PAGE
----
Back to Boston.com homepage Arts | Entertainment Boston Globe Online Cars.com BostonWorks Real Estate Boston.com Sports digitalMass Travel The Boston Globe Spotlight Investigation Boston.com Abuse in the Catholic Church
HomePredator priestsScandal and coverupThe victimsThe financial costOpinion
Cardinal Law and the laityThe church's responseThe clergyInvestigations and lawsuits
Interactive2002 scandal overviewParish mapExtrasArchivesDocumentsAbout this site
 Latest coverage

March 23
Law's words frame new play

March 2
Wary Catholics return to church

January 25, 2004
Churches report attendance up

January 4, 2004
Dot parish struggles to survive

December 28
Hudson fill-in priest welcomed

December 12
Law prays daily for diocese

November 22
Assignment for Law expected

November 20
Policies on VOTF reconsidered

September 19
Crisis issues in church's future

September 18
Meeting ban at parish is lifted

August 4
O'Malley given warm welcome

August 1
Lawmakers see shades of gray

July 31
An angry protest, and prayers
Voices of protest and support
Three in crowd bound in hope
At BC, optimistic students watch

July 29
Lay group to engage O'Malley

July 24
Many outraged after AG's report

July 21
Law to skip bishop installation

July 18
O'Malley invites Law, victims

July 11
Bishops seek private opinions

Earlier stories

Search for:
Time period:

Spotlight Report

MESSAGE BOARD

Your thoughts on the priest sexual abuse scandal

The priest sexual abuse scandal in the Catholic Church has been unfolding for 3 months now, not just locally, but also nationally and overseas. We'd like to hear your thoughts on what steps the church should take to address the problem. What can rank-and-file Catholics do? How can church officials regain the trust of the faithful?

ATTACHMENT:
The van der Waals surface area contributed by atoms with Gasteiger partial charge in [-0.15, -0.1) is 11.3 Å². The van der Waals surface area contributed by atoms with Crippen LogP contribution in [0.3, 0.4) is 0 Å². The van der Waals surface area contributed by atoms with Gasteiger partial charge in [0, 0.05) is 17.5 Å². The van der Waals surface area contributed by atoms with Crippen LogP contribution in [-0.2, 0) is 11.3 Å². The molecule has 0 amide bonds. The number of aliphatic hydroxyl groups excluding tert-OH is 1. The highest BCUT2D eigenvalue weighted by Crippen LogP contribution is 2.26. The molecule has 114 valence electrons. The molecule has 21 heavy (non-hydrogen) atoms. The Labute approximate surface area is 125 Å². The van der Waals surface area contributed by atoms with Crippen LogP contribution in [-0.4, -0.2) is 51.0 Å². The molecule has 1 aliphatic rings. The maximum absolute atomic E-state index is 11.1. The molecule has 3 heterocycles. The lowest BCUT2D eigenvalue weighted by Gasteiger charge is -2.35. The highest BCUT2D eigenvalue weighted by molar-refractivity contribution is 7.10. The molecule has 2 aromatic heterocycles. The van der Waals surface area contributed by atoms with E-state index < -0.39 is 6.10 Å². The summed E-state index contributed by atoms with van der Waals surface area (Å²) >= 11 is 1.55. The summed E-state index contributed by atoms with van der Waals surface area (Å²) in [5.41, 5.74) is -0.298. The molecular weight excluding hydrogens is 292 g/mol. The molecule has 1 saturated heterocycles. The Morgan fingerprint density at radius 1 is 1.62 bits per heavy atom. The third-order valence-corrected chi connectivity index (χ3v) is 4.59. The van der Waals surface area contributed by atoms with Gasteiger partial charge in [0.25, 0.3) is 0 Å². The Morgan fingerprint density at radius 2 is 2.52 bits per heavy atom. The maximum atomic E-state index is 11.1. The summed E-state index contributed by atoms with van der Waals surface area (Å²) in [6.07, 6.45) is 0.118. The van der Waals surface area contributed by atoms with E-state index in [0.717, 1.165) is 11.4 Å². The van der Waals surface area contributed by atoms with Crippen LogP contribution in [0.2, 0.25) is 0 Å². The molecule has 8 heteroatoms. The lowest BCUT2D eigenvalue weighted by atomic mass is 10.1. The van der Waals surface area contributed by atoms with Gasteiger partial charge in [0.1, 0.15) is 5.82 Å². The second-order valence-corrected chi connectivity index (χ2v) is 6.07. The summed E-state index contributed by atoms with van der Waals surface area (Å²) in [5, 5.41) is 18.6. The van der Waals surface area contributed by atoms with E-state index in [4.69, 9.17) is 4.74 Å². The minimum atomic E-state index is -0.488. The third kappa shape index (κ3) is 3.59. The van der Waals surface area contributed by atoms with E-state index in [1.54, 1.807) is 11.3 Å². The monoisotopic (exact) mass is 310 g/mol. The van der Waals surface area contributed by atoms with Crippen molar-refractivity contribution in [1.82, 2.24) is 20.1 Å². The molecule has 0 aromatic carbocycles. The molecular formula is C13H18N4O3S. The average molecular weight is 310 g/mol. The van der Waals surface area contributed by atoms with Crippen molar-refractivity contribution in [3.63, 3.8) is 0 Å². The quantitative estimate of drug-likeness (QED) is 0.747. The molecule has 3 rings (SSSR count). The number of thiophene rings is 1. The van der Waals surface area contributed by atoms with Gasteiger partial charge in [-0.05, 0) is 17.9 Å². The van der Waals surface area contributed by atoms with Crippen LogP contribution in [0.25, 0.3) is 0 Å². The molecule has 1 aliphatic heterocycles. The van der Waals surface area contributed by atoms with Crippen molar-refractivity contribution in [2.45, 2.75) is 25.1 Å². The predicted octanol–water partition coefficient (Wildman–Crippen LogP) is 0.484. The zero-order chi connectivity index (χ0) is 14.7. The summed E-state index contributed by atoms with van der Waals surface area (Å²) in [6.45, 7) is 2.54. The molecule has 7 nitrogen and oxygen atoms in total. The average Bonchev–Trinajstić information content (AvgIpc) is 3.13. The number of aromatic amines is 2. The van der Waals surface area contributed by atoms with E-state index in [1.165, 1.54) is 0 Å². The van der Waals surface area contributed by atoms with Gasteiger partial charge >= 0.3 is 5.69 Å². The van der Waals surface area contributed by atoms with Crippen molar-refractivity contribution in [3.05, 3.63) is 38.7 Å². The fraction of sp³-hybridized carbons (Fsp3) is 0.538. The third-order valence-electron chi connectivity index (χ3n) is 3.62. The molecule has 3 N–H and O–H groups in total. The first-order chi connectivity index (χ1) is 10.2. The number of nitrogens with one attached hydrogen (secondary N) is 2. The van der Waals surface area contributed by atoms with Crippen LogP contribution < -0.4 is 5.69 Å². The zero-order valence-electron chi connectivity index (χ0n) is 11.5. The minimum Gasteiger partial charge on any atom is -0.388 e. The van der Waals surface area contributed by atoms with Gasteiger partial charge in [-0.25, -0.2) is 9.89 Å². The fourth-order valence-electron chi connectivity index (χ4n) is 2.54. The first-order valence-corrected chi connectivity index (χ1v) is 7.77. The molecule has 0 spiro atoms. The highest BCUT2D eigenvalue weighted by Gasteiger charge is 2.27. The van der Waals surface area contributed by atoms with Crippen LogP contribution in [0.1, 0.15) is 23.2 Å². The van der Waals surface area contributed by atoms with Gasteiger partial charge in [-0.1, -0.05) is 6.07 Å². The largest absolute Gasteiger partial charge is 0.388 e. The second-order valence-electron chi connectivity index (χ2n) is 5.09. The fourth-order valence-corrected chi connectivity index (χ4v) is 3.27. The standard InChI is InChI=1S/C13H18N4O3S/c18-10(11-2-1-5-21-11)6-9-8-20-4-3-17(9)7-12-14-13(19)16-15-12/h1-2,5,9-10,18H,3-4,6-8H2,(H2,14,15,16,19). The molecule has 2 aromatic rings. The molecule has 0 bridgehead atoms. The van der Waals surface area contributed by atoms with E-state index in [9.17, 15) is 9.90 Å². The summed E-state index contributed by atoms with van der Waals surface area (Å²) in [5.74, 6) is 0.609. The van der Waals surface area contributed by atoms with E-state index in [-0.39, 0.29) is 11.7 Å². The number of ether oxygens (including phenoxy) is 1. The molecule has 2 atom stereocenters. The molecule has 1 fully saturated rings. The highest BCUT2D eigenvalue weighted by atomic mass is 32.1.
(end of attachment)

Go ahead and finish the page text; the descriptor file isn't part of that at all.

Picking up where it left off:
Response pages:  1  2  3  4  5  6  7  8  9  10  11  12  13  14  15  16  17  18  19  20  21  22  23  24  25  26  27  28  29  30  31  32  33  34  35  36  37  38  39  40  41  

Page 23


I think the church should allow Priests to get marry. This would stop some of the sexual scandal in the Catholic Church.

Angela Moore, Boston, Mass


Cardinal Law should resign and should be indicted for aiding and abetting criminal behavior resulting in long term harm to children and obstruction of justice.

mld, brookline


As a clinical neuropsychologist and practicing Catholic, I have a range of emotions from shock to anger about the developments in Boston. I was born and raised in New Bedford. I learned yesterday that an elementary school friend's brother needed to resign from the City Council due to flashbacks of abuse at the hands of James Porter. Cardinal Law must step down. The re-traumatizing of victims due to sececy and lies must stop. Bishops Daly, Banks, and McCormack and all accomplices must step down. They must also be held accountable for possible crinimal conspiracy. The Church desparately needs reform since this appears to be a systemic failure of governance and supervision. Nothing short of a sharing with the laity of the power to screen and appointment of priests and bishops will restore the moral authority of the Church worldwide. Congratulations or the Boston media on their faithful reporting of this story. NO MORE SECRETS! NO MORE LIES!

Michael A. Nicholas Ph.D., Paducah, KY


Give lay people the power to remove Priests with a majority vote. Cardnial BF Law must be fired, and not allowed to work in the Catholic Church.

Matt Dugan, Cambridge